In Remembrance

Kelly, Raymond

February 25, 2003
Easthampton, Long Island.
Raymond F. Kelly, a retired Bishop of the American Catholic Church , passed from this earth on February 25, 2003. Bishop Kelly resided in Easthampton, Long Island. He is survived by his former wife, Nordell, and their two grown children, Nathaniel Christopher Kelly and Nina Kelly.

Bishop Kelly had been ordained a priest by the Roman Catholic Church in 1958 at Maryknoll, New York, the center for the Catholic Foreign Mission Society of the USA. As part of his priestly training, Kelly did extensive study of the emerging Catholic Lay Apostolate and the Worker Priest Movement in Europe. In his ministry as a Maryknoll priests, Kelly worked in Tanzania from 1958 to 1963. He mainly served as a pastoral associate in rural areas of Tanzania. From 1963 to 1968 Kelly was assigned to the United Nations where he was involved with the UN affiliated organization, Pax Romana, on Peace and Justice issues.

In 1968 Kelly married and left the Maryknoll Society. In 1973 Kelly was present at the founding of the Fellowship of Christian Ministries (FCM) at Mount Manresa in Staten Island, New York. Kelly became active in this organization as well as several other Catholic reform groups such as CORPUS and another group that he helped to found, Maryknoll-in-Diaspora. In August of 1977, Maryknoll-in-Diaspora was established after a meeting at LaGuardia Airport of representatives from throughout the USA. Kelly served as the initial editor of the newsletter for Maryknoll-in-Diaspora and a member of the liaison team that entered into dialogue with the Maryknoll Fathers General Council about possible methods of collaboration between present and former members of the Maryknoll Society. Out of this dialogue the Maryknoll Society established a Joint Committee of present and former members and established an organ of communication called Interchange that has continued to serve present and former members of the Maryknoll Society for over 20 years. Kelly remained active with the extended Maryknoll family for the rest of his life.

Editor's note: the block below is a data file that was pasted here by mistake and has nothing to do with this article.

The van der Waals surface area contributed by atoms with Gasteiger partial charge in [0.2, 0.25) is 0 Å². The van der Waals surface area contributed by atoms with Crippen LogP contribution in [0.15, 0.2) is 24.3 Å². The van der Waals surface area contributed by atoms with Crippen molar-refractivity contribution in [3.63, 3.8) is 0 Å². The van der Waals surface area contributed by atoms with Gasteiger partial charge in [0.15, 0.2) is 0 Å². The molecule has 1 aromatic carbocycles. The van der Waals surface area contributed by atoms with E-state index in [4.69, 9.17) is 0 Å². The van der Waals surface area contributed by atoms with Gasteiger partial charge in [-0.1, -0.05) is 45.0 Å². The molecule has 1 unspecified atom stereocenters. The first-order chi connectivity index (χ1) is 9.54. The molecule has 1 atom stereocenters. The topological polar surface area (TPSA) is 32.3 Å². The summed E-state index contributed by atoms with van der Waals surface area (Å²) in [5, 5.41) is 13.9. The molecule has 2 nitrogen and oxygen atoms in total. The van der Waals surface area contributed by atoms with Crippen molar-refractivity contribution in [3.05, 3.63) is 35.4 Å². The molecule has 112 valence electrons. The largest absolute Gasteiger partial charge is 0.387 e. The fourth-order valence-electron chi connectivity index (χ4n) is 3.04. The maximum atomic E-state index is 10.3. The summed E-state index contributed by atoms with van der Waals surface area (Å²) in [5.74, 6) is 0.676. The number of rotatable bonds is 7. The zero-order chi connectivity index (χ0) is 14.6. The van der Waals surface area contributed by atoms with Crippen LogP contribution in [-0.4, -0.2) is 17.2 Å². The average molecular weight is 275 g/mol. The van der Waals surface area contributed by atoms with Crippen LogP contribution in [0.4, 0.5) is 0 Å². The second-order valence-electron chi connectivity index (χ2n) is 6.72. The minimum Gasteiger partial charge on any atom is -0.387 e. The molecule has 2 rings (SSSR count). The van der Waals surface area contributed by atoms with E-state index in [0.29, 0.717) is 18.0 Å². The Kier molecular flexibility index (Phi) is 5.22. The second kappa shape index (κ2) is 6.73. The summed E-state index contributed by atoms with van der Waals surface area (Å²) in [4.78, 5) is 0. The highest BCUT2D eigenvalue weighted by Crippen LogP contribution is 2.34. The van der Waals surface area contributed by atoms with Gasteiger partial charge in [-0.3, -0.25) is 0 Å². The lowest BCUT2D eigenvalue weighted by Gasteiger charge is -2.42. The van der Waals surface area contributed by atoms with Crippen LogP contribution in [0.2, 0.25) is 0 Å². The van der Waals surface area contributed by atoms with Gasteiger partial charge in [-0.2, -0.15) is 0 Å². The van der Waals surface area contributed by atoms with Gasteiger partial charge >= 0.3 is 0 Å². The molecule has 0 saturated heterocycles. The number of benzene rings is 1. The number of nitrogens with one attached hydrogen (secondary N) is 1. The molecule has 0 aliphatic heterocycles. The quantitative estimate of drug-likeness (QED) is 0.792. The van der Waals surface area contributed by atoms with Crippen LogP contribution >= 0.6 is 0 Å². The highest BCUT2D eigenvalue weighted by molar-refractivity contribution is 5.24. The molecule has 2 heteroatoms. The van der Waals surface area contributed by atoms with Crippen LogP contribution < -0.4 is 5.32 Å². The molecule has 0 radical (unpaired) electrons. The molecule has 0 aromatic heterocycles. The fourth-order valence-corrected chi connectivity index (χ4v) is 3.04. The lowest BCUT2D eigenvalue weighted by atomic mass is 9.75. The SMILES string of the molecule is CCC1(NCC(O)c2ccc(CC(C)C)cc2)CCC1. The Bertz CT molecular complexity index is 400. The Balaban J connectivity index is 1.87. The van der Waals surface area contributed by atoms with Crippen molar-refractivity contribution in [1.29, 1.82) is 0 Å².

In 1984 Kelly was instrumental in establishing the Ecumenical Catholic Diocese of America with Bishop Peter Brennan, Rocco Caporale and Joseph Fradale. Kelly was a visionary Church reformer who saw the need for new ecclesial structures that incorporated the gifts of married priests, women and lay Catholics. He was inspired by the example of Pope John XXIII to make the Church more relevant to the needs of the contemporary world. Kelly was also a member of the International Society of the Apostles Sts. Peter and Paul, an apostolic association of married Catholic priests. Kelly sought to assist the Assyrian Christian Kurds in northern Iraq during the Gulf War through his affiliation with this Society of married Catholic priests.

During the decades of the 1980s and 1990s Kelly was involved with many of the progressive reform groups in the Catholic Church as well as many of his Maryknoll-in-Dispora colleagues in planning for a variety of projects that would serve the needs of those who had left official clerical ministry. He had a vision of establishing a network of reform minded people who would help him establish a variety of services for those who had left the clerical ministry. These services included career transition counseling, placement in international service projects and opportunities for ecumenical outreach to other Christian churches and Peace and Justice organizations. Kelly was particularly interested and involved in the Middle East Peace Dialogue and spent much of his time advocating for this social justice issue.

Approximately five years ago, Kelly was consecrated a Bishop in the American Catholic Church at a Lutheran Church on Long Island. He was consecrated by Archbishop Robert Allmen and one of the co-consecrators was Bishop Peter Brennan. Bishop Kelly was committed to the ordination of women to the priesthood and the episcopate within the American Catholic Church. He lived to see his dream fulfilled within the American Catholic Church in that they do have both women priests and bishops. Kelly worked assiduously to expand his reform minded ministry until his health began to fail a few years ago. He continued to keep in touch with friends and colleagues until the time of his death. He will be remembered as a prophetic Church leader and social reformer who inspired many others to follow their dream of a renewed and relevant Church community. MAY HE REST IN PEACE!



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